Nearly three billion animals were killed or displaced by Australia’s unprecedented 2019-20 wildfires in “one of the worst wildlife disasters in modern history”, according to a report released Tuesday.
The study by scientists from several Australian universities said the wildlife hit included 143 million mammals, 2.46 billion reptiles, 180 million birds and 51 million frogs.
While the report did not say how many animals died because of the fires, the prospects for those that escaped the flames “were probably not great” due to a lack of food, shelter and protection from predators, said Chris Dickman, one of its authors.
The fires ravaged more than 115,000 square kilometres (44,000 square miles) of drought-stricken bushland and forest across Australia in late 2019 and early 2020, killing more than 30 people and destroying thousands of homes.
It was the broadest and most prolonged bushfire season in modern Australian history, with scientists attributing the severity of the crisis to the impacts of climate change.
An earlier study in January estimated the fires had killed a billion animals in the hardest-hit eastern states of New South Wales and Victoria. But the survey released Tuesday was the first to cover fire zones across the continent, said lead scientist Lily van Eeden of the University of Sydney.
Results from the survey were still being processed, with a final report due to be released late next month, but the authors said the number of three billion animals affected was unlikely to change.
“The interim findings are shocking,” said Dermot O’Gorman, CEO of the Australian branch of the World Wide Fund for Nature, which commissioned the report.
“It’s hard to think of another event anywhere in the world in living memory that has killed or displaced that many animals,” he said.
“This ranks as one of the worst wildlife disasters in modern history.”
The plight of Australia’s popular koalas during the fires garnered international media attention, with thousands of the tree-dwelling marsupials believed to have perished.
But a government report early this year cited 100 other threatened native plant and animal species that had lost more than half their habitat to the blazes, raising the prospect of far greater losses.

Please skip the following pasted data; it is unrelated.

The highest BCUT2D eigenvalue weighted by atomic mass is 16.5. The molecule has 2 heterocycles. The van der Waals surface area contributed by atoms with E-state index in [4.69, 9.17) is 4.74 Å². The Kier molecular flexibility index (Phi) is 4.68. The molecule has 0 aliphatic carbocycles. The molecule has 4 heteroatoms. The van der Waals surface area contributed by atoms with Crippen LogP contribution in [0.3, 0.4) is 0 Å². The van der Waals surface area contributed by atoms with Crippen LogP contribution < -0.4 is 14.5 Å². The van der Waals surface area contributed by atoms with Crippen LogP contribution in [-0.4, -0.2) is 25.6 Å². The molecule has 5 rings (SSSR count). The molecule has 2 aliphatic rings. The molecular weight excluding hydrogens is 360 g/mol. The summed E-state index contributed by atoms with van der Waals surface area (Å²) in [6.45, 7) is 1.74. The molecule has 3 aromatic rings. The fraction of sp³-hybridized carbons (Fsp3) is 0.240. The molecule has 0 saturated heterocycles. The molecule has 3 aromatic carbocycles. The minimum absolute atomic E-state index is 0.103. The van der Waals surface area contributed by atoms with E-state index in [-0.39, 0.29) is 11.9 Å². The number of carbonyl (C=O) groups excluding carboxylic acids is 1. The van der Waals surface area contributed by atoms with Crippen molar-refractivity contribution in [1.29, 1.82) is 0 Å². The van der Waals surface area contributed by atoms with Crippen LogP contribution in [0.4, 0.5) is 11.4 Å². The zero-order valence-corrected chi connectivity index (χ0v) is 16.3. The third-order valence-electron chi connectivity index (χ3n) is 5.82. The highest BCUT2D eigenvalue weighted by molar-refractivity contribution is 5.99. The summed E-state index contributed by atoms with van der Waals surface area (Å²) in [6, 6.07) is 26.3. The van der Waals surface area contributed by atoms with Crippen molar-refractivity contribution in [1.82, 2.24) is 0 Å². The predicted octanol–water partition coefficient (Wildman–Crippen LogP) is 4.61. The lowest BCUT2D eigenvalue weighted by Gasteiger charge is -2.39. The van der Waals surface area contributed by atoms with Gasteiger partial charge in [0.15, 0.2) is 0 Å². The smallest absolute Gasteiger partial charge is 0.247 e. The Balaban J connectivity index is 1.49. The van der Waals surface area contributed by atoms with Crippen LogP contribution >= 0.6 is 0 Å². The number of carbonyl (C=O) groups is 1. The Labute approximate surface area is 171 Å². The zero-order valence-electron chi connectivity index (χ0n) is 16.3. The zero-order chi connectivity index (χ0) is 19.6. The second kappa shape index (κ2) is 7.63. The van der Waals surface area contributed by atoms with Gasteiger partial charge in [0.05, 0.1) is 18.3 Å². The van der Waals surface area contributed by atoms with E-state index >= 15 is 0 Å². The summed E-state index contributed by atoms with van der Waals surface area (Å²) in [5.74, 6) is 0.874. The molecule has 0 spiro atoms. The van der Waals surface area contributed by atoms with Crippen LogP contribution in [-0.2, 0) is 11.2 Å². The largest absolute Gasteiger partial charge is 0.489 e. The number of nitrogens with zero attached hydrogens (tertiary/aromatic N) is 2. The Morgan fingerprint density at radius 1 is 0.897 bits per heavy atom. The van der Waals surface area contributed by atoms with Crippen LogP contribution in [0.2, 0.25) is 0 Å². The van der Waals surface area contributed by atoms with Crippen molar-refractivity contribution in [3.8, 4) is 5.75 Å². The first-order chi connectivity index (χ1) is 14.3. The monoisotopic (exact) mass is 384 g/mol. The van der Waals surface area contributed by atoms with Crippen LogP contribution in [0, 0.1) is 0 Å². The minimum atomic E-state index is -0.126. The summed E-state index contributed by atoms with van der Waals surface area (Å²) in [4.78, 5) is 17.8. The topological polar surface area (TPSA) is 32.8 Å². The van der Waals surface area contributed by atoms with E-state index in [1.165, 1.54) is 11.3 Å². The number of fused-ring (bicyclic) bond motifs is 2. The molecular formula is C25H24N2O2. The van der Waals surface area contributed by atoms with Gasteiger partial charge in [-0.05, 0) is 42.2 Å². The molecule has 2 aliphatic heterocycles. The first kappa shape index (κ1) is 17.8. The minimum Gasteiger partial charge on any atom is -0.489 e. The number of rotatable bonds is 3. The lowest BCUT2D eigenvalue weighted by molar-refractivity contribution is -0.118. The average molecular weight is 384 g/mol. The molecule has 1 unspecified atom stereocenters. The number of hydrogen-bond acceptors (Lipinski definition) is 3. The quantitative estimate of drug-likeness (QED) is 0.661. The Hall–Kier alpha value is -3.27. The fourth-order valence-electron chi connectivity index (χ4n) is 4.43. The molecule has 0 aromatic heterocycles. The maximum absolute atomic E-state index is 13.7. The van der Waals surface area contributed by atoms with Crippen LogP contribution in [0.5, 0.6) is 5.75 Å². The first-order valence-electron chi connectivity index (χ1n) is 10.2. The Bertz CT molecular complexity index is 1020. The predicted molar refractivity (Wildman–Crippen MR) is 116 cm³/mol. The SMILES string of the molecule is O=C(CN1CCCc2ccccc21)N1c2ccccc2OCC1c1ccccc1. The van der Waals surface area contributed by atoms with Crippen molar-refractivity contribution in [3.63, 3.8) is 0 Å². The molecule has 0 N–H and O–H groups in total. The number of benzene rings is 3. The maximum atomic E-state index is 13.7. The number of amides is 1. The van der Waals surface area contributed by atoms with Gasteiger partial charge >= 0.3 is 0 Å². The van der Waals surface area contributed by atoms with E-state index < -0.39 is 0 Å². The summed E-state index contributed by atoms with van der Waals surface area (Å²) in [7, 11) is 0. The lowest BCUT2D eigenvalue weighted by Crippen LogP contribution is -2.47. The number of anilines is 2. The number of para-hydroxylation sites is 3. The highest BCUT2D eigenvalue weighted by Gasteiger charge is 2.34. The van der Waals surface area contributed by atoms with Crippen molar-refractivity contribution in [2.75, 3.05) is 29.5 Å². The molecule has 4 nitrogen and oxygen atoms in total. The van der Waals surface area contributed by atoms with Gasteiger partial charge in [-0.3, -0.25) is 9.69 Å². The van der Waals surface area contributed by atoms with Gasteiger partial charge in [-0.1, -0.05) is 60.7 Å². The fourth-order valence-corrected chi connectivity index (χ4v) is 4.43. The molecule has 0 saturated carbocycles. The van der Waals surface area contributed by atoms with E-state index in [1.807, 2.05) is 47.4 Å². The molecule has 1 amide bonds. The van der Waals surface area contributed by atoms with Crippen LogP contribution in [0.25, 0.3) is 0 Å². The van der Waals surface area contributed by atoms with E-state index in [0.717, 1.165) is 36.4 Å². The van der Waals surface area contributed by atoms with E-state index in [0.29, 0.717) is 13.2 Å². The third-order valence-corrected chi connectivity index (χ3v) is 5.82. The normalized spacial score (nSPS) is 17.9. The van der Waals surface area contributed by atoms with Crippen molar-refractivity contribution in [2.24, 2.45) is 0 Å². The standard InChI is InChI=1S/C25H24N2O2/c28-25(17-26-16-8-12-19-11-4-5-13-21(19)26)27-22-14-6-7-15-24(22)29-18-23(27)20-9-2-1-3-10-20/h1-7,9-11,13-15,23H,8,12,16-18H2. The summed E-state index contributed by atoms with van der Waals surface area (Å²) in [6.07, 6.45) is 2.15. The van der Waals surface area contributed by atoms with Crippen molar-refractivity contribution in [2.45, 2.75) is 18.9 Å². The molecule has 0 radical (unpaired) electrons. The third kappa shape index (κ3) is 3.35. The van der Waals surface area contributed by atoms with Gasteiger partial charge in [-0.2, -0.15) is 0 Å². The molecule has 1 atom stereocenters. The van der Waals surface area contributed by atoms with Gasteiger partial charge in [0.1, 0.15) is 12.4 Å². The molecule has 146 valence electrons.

Scientists say global warming is lengthening Australia’s summers and making them increasingly dangerous, with shorter winters making it more difficult to carry out bushfire prevention work.
The report released Tuesday was drawn up by scientists from the University of Sydney, University of New South Wales, University of Newcastle, Charles Sturt University and conservation group BirdLife Australia.
© 2020 AFP
Former federal prosecutor says judge could void Trump’s pardon for Flynn — here’s how
Former federal prosecutor Glenn Kirschner responded to President Donald Trump's pardon of retired Lt. Gen. Michael Flynn by saying that it's entirely possible that the judge in Flynn's case could nullify the pardon.
"Just as Judge Emmet Sullivan refused to grant Barr’s corrupt motion to dismiss, I hope Judge [Emmet] Sullivan sets a hearing on whether this pardon is corrupt & hence illegal/void," said Kirschner.
Civil Rights attorney Andrew Laufer agreed, saying that he too wants to see how Judge Sullivan deals with the development.
Reporter busts Trump with damning list of times he previously claimed Flynn was guilty
On Wednesday, President Donald Trump decided to issue a full pardon of former National Security Adviser Michael Flynn, who was awaiting sentencing after pleading guilty to lying to the FBI in the course of the Russia investigation — despite Flynn's attempt to take back his plea and Attorney General William Barr's efforts to shut down the prosecution.
Although Trump and his supporters for years have painted Flynn as a hero, that was not always the sentiment, however. As BuzzFeed News' Jason Leopold noted in a lengthy Twitter thread, Trump previously was enraged with Flynn's criminal conduct, and publicly declared him a liar.
Nicolle Wallace bashes ‘two-bit criminal’ Trump for ‘skivvy’ tweet pardoning Michael Flynn
Retired Lt. Gen Michael Flynn admitted his guilt to Judge Emmett Sullivan, but President Donald Trump announced that the former director of national intelligence would never see jail time. After issuing a pardon to Flynn the day before Thanksgiving, MSNBC's Nicolle Wallace attacked the manner in which Trump announced the pardon: by tweet.
"Of all the sordid tales of Trump's presidency, this one might take the cake," said Wallace. "We knew this might be coming. We know Donald Trump likes the power to pardon. There's some reporting he's looking at a pardon for lots of other people. I wonder what your sense is about what else Donald Trump has up his sleeve?"